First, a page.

We live on a small avenue, thirty-two houses in a U-shape; all with perfectly square front gardens and identical red-bricked facades. We know everyone who lives on our cul-de-sac, and they know us. Living next-door to us at number ten are Tom Cahill and his wife, Dotty.
The Cahills love gardening. Roses and begonias fill the narrow beds of earth in their front garden. Their back garden, four times the size of the front, is filled with fruit trees we eye enviously: apple, pear, plum, and peach.
My parents are some seventy miles from the city visiting my dying grandmother in a nursing home. My auntie is looking after, and it’s a hot September day, the type my mother declares an “Indian Summer.” I’m in the back garden with two of the lads, looking at the Cahill’s trees, which are sporting some large shiny fruit.
Along the wall separating our garden from Cahill’s are shards of broken glass sunk into rough cement. Cahill is certain his neighbors are focused on stealing his fruit.
We leave his property alone for the most part-the splintered bottles a perfect deterrent for ten year-old boys. This day however, we’re emboldened by the absence of my parents, and my aunt is asleep in our sitting room, snoring away.
The plan is to lay a plank across my mother’s flowerbed up against the wall, take a run up the incline and spring into the lower branches of the apple tree. Once over we’ll throw across the wall as many apples as possible. Rock-paper-scissors, and I’m the advance scout.
The plank’s uneven sides wobble, and I suck in a deep breath and approach the platform. I imagine being on a large jumper at the Dublin Horse Show, galloping toward the big wall in the Puissance: ready to leap. The plank slips, despite the boys anchoring it on either side, and with my fairly average balance I am falling forward. I reach out my hands to stop my head from hitting the wall and my right arm slams onto the shards of glass on top of the wall. A flap of flesh hangs from my forearm and the blood splatters everywhere.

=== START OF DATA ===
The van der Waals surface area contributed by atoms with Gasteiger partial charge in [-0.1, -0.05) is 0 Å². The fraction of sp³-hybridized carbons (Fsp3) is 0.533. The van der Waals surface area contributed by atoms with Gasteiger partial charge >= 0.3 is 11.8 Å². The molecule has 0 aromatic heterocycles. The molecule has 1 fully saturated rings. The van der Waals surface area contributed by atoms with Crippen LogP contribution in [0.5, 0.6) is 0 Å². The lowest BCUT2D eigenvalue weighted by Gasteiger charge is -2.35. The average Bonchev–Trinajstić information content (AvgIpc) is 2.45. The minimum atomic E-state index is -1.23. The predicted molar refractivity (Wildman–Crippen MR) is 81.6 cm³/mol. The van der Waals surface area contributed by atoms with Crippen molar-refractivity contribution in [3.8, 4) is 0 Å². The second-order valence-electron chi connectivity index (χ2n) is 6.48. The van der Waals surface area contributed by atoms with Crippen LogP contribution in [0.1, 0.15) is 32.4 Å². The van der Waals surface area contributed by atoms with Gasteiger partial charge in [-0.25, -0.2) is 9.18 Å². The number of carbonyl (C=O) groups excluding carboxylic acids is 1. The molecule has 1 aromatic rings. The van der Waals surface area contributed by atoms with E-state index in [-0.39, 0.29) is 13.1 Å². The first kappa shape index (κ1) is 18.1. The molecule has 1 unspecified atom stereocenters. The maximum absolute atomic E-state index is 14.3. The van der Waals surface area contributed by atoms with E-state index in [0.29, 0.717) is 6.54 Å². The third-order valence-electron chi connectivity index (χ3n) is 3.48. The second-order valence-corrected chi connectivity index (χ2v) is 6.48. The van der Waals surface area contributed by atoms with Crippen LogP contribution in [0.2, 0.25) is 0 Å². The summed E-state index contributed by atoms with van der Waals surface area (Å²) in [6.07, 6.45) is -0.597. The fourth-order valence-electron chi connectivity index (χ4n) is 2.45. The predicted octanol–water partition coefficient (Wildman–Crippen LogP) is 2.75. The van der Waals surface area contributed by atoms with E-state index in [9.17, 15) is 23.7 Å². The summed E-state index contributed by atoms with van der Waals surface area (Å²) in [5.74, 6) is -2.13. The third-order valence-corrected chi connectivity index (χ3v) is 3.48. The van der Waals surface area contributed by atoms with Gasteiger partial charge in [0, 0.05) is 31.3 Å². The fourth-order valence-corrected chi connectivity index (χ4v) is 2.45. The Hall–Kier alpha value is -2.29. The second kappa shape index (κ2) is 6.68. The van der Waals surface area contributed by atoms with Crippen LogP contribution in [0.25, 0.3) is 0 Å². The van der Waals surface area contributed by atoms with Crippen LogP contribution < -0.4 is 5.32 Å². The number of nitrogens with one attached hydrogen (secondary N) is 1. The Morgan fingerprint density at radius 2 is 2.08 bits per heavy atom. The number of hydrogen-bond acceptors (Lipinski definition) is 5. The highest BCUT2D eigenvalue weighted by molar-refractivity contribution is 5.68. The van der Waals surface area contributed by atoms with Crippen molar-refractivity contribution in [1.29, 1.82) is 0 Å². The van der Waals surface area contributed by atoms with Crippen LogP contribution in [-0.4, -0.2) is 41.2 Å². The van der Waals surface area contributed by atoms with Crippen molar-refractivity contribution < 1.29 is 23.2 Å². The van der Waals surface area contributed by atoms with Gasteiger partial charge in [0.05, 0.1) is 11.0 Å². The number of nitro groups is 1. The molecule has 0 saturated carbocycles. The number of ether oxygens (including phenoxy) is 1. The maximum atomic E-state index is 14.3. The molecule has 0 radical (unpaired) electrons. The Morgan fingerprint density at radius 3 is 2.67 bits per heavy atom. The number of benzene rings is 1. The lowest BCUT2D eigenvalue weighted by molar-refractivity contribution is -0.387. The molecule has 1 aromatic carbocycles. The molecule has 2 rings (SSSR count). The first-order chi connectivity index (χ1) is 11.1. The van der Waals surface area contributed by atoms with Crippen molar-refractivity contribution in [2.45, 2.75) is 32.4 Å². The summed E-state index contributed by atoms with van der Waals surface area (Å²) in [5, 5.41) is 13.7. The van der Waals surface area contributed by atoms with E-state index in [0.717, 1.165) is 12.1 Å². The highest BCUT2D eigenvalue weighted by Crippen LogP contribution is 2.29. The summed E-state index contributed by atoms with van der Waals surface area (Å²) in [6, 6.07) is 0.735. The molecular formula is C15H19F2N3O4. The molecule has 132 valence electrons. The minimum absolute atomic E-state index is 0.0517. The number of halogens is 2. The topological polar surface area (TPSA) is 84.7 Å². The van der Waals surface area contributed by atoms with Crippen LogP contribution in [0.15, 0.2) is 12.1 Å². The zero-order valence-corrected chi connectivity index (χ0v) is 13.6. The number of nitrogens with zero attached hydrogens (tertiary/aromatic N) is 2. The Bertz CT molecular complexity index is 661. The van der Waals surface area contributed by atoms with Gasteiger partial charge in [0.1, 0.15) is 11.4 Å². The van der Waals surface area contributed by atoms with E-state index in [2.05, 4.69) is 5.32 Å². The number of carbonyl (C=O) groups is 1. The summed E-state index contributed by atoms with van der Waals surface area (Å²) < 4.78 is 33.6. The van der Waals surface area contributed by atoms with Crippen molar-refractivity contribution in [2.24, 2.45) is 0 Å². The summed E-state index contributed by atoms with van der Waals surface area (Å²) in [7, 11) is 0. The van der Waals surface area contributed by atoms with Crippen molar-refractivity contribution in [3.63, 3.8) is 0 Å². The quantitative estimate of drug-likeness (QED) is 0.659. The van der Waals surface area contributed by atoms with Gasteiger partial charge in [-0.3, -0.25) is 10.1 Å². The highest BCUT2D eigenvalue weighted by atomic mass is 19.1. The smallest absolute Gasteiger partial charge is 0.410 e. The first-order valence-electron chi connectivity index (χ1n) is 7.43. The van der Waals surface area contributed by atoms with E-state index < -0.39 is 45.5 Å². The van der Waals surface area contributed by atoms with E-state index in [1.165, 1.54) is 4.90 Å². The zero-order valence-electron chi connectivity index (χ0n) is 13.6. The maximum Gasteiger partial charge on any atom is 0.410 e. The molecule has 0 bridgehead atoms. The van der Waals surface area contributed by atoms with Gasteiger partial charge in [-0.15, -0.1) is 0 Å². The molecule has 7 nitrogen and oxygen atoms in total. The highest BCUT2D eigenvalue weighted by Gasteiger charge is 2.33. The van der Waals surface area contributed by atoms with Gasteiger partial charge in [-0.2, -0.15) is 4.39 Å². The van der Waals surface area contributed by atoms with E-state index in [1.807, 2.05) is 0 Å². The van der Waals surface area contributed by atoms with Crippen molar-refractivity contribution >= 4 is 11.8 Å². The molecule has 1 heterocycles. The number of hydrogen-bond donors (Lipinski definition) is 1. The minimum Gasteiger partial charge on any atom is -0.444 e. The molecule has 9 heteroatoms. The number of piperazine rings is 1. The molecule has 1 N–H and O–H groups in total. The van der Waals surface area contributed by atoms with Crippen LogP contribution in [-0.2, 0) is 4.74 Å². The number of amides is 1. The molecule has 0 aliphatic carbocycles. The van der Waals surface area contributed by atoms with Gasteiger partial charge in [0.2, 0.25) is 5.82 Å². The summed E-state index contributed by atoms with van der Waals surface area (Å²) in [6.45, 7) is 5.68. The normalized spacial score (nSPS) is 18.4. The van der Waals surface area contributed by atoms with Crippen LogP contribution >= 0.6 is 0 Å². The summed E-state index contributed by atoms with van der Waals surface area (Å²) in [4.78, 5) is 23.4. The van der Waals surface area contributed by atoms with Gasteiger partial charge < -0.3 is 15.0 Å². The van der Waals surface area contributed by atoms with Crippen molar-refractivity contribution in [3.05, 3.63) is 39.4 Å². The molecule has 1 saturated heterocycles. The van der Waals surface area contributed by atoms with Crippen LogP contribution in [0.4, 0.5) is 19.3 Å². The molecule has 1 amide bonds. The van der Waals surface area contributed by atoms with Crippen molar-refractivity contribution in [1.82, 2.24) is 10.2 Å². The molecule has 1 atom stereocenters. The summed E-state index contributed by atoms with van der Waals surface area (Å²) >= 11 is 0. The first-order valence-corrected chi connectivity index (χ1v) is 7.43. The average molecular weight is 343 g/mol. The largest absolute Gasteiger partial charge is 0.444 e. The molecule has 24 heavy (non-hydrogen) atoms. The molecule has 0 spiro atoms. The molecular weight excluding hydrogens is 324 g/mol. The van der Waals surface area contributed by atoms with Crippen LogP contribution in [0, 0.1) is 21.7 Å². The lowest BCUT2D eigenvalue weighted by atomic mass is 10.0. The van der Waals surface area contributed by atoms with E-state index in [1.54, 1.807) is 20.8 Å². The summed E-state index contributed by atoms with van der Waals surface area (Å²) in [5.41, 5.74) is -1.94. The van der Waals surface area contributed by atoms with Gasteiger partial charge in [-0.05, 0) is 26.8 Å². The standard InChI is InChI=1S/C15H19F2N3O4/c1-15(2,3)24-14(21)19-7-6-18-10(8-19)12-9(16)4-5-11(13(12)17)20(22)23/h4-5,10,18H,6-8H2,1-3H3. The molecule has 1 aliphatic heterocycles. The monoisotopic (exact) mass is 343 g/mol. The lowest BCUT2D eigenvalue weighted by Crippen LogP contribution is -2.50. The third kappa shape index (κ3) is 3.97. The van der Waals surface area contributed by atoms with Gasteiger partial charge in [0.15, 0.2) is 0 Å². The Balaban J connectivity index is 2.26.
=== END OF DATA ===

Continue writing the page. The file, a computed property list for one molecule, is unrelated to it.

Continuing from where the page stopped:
The lads take one look at my arm and flee, town criers to the world. Their cries awaken my aunt who meets me in the kitchen. I hold my torn left arm out to her. I don’t panic at the sight of the bloody mess and quite calmly ask for a bandage.
“Jesus, Mary and Joseph! What have you done?”
“I fell on the wall and cut my arm. It’s okay. I’ll just have a big scab in a few days.”
She runs to the kitchen drawer to find a tea towel to wrap around my arm. I’m shepherded across the road to our neighbors’ house. The wife is a registered nurse and she takes one look at my arm and dials 9-9-9 for an ambulance. I’m near to fainting from loss of blood and she sits me down on a chair in her kitchen while we wait for the ambulance. and exasperatedly leads me out to their Mercedes Benz, and bundles me into the back.
Her husband is the richest man on our road and the only one who owns a Mercedes Benz. The husband smells of cigars and whiskey; wealth and power. A neighbor at the top of the street has a Spanish au pair called Mercedes.
I’ve never been in such a posh car before, and the leather interior smells of money. We head off for the hospital, me waving at my poor aunt, and a cluster of nosey neighbors who have gathered on the street.